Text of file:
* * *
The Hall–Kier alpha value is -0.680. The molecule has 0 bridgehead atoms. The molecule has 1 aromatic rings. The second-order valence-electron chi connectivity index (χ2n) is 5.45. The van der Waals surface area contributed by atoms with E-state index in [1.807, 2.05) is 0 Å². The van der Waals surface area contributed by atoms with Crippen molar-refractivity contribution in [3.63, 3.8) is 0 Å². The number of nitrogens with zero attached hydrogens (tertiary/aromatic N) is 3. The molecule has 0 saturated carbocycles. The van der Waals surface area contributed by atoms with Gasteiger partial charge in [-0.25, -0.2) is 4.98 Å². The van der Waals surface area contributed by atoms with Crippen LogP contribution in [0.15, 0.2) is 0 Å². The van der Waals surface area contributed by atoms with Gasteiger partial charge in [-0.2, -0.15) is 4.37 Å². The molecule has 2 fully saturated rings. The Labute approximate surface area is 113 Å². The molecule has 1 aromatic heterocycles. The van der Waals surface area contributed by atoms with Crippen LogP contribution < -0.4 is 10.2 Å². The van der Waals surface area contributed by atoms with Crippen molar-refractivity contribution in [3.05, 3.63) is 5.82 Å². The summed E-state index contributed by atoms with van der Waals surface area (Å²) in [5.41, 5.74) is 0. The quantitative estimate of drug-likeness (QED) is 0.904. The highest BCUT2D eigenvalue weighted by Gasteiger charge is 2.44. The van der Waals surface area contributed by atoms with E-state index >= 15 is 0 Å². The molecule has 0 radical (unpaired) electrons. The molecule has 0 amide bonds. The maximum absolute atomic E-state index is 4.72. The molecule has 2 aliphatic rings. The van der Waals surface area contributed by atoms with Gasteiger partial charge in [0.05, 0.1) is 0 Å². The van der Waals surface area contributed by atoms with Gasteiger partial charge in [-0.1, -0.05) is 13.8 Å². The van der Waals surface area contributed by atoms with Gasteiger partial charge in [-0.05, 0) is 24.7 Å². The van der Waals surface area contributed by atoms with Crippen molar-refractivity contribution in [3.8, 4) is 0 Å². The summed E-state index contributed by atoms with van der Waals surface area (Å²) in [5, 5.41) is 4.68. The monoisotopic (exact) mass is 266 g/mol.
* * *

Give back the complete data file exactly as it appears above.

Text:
The Hall–Kier alpha value is -0.680. The molecule has 0 bridgehead atoms. The molecule has 1 aromatic rings. The second-order valence-electron chi connectivity index (χ2n) is 5.45. The van der Waals surface area contributed by atoms with E-state index in [1.807, 2.05) is 0 Å². The van der Waals surface area contributed by atoms with Crippen molar-refractivity contribution in [3.63, 3.8) is 0 Å². The number of nitrogens with zero attached hydrogens (tertiary/aromatic N) is 3. The molecule has 0 saturated carbocycles. The van der Waals surface area contributed by atoms with Gasteiger partial charge in [-0.25, -0.2) is 4.98 Å². The van der Waals surface area contributed by atoms with Crippen LogP contribution in [0.15, 0.2) is 0 Å². The van der Waals surface area contributed by atoms with Gasteiger partial charge in [-0.2, -0.15) is 4.37 Å². The molecule has 2 fully saturated rings. The Labute approximate surface area is 113 Å². The molecule has 1 aromatic heterocycles. The van der Waals surface area contributed by atoms with Crippen LogP contribution < -0.4 is 10.2 Å². The van der Waals surface area contributed by atoms with Crippen molar-refractivity contribution in [3.05, 3.63) is 5.82 Å². The summed E-state index contributed by atoms with van der Waals surface area (Å²) in [5.41, 5.74) is 0. The quantitative estimate of drug-likeness (QED) is 0.904. The highest BCUT2D eigenvalue weighted by Gasteiger charge is 2.44. The van der Waals surface area contributed by atoms with E-state index >= 15 is 0 Å². The molecule has 0 radical (unpaired) electrons. The molecule has 0 amide bonds. The maximum absolute atomic E-state index is 4.72. The molecule has 2 aliphatic rings. The van der Waals surface area contributed by atoms with Gasteiger partial charge in [0.05, 0.1) is 0 Å². The van der Waals surface area contributed by atoms with Gasteiger partial charge in [-0.1, -0.05) is 13.8 Å². The van der Waals surface area contributed by atoms with Gasteiger partial charge in [-0.05, 0) is 24.7 Å². The van der Waals surface area contributed by atoms with Crippen molar-refractivity contribution in [3.8, 4) is 0 Å². The summed E-state index contributed by atoms with van der Waals surface area (Å²) in [5, 5.41) is 4.68. The monoisotopic (exact) mass is 266 g/mol.